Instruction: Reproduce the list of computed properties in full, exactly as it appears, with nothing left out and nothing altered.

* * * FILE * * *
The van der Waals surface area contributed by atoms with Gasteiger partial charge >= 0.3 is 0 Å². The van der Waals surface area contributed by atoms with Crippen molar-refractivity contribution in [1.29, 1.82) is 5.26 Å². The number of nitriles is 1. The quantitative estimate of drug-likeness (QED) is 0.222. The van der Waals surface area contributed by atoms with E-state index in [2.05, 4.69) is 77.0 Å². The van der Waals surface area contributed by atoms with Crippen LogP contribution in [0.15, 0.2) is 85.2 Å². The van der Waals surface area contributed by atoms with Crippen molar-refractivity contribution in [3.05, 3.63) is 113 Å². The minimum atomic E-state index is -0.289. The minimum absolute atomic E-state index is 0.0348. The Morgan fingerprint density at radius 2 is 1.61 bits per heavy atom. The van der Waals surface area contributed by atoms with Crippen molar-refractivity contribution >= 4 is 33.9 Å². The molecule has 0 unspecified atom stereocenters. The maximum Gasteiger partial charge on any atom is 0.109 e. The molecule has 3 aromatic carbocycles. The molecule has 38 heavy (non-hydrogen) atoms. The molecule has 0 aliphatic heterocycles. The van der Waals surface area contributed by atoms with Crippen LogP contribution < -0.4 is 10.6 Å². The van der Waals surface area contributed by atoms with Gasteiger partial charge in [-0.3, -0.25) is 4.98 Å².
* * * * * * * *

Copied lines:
The van der Waals surface area contributed by atoms with Gasteiger partial charge >= 0.3 is 0 Å². The van der Waals surface area contributed by atoms with Crippen molar-refractivity contribution in [1.29, 1.82) is 5.26 Å². The number of nitriles is 1. The quantitative estimate of drug-likeness (QED) is 0.222. The van der Waals surface area contributed by atoms with E-state index in [2.05, 4.69) is 77.0 Å². The van der Waals surface area contributed by atoms with Crippen LogP contribution in [0.15, 0.2) is 85.2 Å². The van der Waals surface area contributed by atoms with Crippen molar-refractivity contribution in [3.05, 3.63) is 113 Å². The minimum atomic E-state index is -0.289. The minimum absolute atomic E-state index is 0.0348. The Morgan fingerprint density at radius 2 is 1.61 bits per heavy atom. The van der Waals surface area contributed by atoms with Crippen molar-refractivity contribution >= 4 is 33.9 Å². The molecule has 0 unspecified atom stereocenters. The maximum Gasteiger partial charge on any atom is 0.109 e. The molecule has 3 aromatic carbocycles. The molecule has 38 heavy (non-hydrogen) atoms. The molecule has 0 aliphatic heterocycles. The van der Waals surface area contributed by atoms with Crippen LogP contribution < -0.4 is 10.6 Å². The van der Waals surface area contributed by atoms with Gasteiger partial charge in [-0.3, -0.25) is 4.98 Å².